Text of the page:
We Never Stop Losing The Ones We Love

For the past two years, I’ve had front-row seats to the slow, painful death of one of my most important friendships. There was no grand falling-out. I loved (and still love) this person deeply, and I know they love me too.

Sadly, that isn’t the point. What used to happen only to other people is now happening to us: we moved to different cities, developed different goals, and realized that without the shared context of place and social group, we have less to talk about than we used to. The love is there, but the commonality is gone. And the prognosis doesn’t look good.

It feels like such a senseless loss. Two people who both care for each other, who spent years laughing with each other, leaning on each other, feeling absolutely essential to each other, now shift uncomfortably at café tables, racking their brains for something to say. And all the while, there were no vicious words exchanged, no cruelty inflicted, just an unwelcome (but undeniable) sense shared by both parties that it’s all over.

Life, for me, has always lacked a sense of continuity. I possess an almost criminal tendency to view my current circumstances as the only relevant ones, and I neglect my past in favor of my present. My direction of choice has always been forward. For the most part, this has served me well. Naturally, though, it means that all but the sturdiest of my relationships suffer when my life changes.

And my life changes a lot. This is the world I inhabit — a world where people are always leaving, moving on to better things, switching jobs, changing cities. We’re supposed to be happy about all of it. We throw them going-away parties, we drive them to the airport, and as the months and years go by, they begin to dissolve. They build new lives that have nothing to do with us, and we fill the hole they left with someone else.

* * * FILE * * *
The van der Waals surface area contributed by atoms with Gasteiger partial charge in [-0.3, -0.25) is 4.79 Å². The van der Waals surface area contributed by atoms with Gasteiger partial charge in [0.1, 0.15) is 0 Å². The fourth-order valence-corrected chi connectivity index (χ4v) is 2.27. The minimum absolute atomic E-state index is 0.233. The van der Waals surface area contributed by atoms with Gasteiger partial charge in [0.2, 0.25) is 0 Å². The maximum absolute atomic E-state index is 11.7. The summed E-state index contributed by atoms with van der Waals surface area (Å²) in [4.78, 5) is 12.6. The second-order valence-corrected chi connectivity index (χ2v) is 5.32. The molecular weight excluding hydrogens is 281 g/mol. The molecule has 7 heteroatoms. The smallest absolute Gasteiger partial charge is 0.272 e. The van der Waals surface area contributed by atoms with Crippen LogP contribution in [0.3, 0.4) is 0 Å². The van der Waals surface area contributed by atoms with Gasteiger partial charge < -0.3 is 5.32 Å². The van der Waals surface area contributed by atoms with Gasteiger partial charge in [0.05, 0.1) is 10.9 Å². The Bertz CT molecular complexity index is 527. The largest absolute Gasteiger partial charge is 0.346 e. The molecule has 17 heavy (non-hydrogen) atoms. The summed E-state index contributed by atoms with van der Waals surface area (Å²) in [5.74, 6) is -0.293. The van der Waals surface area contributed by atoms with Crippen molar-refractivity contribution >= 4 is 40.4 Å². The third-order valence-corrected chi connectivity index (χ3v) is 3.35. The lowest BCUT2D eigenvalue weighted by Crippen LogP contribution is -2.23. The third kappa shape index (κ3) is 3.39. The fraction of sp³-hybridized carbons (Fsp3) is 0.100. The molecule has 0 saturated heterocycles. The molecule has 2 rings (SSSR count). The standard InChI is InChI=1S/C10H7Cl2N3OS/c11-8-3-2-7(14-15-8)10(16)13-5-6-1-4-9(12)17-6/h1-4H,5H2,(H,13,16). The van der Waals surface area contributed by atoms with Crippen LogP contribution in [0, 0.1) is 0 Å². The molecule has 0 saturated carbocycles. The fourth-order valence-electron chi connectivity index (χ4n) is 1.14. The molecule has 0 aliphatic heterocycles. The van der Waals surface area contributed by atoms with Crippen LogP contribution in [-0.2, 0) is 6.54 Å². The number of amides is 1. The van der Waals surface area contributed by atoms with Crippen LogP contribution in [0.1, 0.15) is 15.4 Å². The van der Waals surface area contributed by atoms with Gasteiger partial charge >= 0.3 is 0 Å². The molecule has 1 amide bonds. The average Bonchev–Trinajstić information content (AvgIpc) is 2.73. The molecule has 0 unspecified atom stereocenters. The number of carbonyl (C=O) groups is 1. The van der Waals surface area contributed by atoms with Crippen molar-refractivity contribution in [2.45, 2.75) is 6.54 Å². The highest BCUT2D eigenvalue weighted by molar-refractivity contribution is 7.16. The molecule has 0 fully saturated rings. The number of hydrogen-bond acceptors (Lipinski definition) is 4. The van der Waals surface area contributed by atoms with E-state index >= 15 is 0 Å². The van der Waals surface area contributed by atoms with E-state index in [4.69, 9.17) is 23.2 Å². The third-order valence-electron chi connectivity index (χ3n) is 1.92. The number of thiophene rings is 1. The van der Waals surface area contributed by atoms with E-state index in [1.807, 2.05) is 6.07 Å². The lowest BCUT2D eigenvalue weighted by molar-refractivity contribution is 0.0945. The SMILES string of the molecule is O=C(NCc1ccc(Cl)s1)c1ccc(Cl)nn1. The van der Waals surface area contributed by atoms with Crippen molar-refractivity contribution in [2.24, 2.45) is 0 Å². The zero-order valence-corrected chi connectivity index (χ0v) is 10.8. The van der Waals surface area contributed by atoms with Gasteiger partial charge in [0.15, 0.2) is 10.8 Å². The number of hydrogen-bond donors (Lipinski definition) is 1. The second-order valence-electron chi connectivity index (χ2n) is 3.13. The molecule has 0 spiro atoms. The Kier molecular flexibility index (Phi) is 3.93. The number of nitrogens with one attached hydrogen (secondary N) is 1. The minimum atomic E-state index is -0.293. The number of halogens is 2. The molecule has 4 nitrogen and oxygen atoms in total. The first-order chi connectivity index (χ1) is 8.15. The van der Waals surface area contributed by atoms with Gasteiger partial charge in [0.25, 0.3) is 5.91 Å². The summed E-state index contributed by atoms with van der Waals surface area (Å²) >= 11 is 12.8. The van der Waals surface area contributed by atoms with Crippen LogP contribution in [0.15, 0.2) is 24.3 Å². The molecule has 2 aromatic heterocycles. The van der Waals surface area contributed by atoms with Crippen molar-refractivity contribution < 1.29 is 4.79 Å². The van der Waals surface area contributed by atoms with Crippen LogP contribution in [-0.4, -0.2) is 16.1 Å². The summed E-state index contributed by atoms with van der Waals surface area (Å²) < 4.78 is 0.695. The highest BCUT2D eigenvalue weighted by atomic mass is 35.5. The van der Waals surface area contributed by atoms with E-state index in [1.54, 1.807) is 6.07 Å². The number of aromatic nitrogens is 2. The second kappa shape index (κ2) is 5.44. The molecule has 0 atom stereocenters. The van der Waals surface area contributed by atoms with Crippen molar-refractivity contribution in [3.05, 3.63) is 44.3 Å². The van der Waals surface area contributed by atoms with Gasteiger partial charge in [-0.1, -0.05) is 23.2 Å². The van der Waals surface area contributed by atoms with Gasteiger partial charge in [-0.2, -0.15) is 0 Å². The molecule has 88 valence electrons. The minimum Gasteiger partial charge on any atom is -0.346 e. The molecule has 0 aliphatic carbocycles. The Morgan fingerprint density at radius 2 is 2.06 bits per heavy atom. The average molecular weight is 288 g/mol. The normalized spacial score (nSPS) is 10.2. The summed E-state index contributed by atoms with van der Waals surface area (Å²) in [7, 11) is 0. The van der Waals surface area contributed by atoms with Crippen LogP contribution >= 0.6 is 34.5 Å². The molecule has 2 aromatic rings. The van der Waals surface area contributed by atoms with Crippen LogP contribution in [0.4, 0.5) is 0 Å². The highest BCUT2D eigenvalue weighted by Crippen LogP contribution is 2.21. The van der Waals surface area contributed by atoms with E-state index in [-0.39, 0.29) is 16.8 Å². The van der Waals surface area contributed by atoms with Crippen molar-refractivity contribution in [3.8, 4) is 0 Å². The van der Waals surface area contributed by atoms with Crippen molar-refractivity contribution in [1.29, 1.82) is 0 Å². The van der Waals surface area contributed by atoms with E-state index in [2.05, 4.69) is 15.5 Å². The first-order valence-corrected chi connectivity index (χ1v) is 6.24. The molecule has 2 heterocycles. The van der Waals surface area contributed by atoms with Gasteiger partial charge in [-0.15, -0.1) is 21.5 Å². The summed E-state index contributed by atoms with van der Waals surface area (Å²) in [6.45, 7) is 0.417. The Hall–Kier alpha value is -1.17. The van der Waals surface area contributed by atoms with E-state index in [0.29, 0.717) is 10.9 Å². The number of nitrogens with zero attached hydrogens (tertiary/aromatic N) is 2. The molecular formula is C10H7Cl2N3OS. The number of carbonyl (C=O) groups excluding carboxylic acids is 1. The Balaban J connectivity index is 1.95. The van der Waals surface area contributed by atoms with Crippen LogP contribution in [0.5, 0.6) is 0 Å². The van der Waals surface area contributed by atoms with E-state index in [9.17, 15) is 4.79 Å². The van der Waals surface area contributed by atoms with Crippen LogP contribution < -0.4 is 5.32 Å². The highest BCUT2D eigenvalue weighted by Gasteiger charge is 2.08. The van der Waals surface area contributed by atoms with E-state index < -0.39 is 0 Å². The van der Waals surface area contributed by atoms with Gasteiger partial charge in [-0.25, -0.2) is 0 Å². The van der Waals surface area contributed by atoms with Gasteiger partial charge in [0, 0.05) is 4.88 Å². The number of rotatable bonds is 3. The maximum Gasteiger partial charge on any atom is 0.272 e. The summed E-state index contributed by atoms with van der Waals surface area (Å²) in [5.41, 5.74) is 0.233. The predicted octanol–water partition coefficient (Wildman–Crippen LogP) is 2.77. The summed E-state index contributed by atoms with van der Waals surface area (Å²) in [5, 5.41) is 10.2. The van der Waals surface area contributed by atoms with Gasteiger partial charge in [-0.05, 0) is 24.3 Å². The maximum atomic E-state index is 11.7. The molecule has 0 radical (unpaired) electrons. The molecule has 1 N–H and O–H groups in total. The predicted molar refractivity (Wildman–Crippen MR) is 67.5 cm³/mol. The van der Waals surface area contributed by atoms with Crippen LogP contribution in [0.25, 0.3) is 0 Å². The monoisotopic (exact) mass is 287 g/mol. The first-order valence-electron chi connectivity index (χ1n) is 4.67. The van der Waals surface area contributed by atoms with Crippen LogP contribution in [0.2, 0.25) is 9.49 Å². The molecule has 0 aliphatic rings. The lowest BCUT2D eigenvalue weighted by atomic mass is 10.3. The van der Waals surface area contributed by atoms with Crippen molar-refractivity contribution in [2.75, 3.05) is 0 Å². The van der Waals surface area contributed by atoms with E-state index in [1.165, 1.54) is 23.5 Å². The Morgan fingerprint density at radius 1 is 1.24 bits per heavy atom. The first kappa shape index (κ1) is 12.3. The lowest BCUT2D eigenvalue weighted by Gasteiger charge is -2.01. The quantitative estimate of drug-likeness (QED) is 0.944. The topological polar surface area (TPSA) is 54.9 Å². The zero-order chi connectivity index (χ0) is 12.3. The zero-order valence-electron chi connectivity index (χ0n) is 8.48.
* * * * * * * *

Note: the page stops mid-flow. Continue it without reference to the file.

What can we do to save these relationships? Each time I try to figure it out, I find myself drawing a blank. Should we call every day? Send monthly care packages? Pen hand-written letters? These are nice gestures, but they’re also placeholders. They’re Band-Aids. They’re no substitute for face-to-face interaction. And yet they’re all we have.

Maybe we have to make a choice. We can try our best to prolong even our most fragile relationships, or have faith that our strongest ones don’t need such constant attention — they will endure across time and borders, and for this reason, they’re the only ones that matter.

I dislike both of these options. One seems futile, the other callous. But I see no real alternatives, other than becoming the sort of person who lives life in one place, who places familiarity above novelty, stability above excitement, the old above the new.

I know one thing for certain: that’s a choice I’m not willing to make. Thought Catalog Logo Mark

I make a habit of talking to strangers.

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